A perpetual shortage of organ donors has left medical science struggling for ways to combat the rising demand for human organs. Scientists at the University of Pittsburgh, though, may have finally found a solution. After successfully implanting tiny human livers in rats, the team has added weight to the idea that the future of organ transplants may be cultivation, not donation.
Rats Provide the Template
The procedure the researchers developed, began with human skin cells, obtained from donors. These cells were then reverse engineered into stem cells, which were then programmed to grow into the different cells needed to form a human liver. From there, the scientists seeded a “liver scaffold” – a rat-based extracellular matrix (ECM) structure – removing the rat cells and replacing them with human cells. Just perfecting these stages took the research team a decade but once they had mastered these complex steps, it only took them a month to grow the mini livers in vitro.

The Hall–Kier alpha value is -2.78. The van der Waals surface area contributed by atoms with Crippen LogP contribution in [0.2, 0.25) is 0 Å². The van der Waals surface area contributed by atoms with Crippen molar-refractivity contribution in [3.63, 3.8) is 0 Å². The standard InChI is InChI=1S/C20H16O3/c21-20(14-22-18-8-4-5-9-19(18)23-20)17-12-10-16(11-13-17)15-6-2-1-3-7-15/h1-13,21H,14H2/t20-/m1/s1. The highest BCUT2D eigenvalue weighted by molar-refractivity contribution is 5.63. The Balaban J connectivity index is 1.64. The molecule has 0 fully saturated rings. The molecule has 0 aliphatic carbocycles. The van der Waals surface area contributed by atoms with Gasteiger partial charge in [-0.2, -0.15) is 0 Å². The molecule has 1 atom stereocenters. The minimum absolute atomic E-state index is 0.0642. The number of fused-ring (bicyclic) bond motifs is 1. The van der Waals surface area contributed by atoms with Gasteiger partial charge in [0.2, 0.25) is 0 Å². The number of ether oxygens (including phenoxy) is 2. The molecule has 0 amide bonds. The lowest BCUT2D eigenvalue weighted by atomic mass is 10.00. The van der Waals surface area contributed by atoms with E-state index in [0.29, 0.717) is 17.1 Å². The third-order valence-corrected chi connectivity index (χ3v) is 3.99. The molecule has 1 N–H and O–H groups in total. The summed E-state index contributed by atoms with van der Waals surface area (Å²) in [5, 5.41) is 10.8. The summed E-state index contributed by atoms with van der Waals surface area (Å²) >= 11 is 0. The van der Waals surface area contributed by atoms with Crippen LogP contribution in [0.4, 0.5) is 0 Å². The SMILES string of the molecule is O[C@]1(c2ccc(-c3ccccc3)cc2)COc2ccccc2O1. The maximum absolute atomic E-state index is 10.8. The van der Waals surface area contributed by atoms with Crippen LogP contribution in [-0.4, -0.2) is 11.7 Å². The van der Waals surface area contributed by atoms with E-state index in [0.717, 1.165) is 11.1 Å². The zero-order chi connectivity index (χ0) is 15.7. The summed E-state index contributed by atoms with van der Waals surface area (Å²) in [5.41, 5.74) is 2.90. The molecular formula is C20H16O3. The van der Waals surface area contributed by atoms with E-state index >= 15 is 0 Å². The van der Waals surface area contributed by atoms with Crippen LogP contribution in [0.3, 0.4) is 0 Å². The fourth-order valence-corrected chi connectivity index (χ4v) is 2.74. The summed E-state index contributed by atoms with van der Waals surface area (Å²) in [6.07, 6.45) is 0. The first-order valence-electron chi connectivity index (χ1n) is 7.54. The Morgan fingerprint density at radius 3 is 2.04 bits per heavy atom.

The team then implanted the livers into five rats, who had been immunosuppressed so that they would not reject the livers. The livers they implanted remained functional for just four days but exhibited traits of human livers – such as secreting bile, urea and other proteins not found in rats.
The researchers note that: “The regenerated human iPSC-derived mini liver containing multiple cell types was tested in vivo and remained functional for 4 days after auxiliary liver transplantation in rats.”